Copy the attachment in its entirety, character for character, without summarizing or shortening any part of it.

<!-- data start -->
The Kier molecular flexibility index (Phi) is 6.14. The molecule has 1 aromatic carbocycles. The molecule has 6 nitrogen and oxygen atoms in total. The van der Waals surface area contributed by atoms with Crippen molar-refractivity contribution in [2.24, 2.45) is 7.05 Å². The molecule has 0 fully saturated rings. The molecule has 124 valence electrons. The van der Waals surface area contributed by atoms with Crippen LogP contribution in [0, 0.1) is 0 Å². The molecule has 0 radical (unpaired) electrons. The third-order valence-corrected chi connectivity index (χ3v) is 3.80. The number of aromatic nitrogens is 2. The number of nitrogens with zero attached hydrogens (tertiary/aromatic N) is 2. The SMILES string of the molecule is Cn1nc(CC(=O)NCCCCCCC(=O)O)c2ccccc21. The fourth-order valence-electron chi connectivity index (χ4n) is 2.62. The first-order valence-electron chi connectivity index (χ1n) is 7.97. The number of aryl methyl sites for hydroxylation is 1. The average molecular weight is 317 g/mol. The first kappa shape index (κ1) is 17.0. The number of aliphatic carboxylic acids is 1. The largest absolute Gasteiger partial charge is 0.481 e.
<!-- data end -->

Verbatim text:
The Kier molecular flexibility index (Phi) is 6.14. The molecule has 1 aromatic carbocycles. The molecule has 6 nitrogen and oxygen atoms in total. The van der Waals surface area contributed by atoms with Crippen molar-refractivity contribution in [2.24, 2.45) is 7.05 Å². The molecule has 0 fully saturated rings. The molecule has 124 valence electrons. The van der Waals surface area contributed by atoms with Crippen LogP contribution in [0, 0.1) is 0 Å². The molecule has 0 radical (unpaired) electrons. The third-order valence-corrected chi connectivity index (χ3v) is 3.80. The number of aromatic nitrogens is 2. The number of nitrogens with zero attached hydrogens (tertiary/aromatic N) is 2. The SMILES string of the molecule is Cn1nc(CC(=O)NCCCCCCC(=O)O)c2ccccc21. The fourth-order valence-electron chi connectivity index (χ4n) is 2.62. The first-order valence-electron chi connectivity index (χ1n) is 7.97. The number of aryl methyl sites for hydroxylation is 1. The average molecular weight is 317 g/mol. The first kappa shape index (κ1) is 17.0. The number of aliphatic carboxylic acids is 1. The largest absolute Gasteiger partial charge is 0.481 e.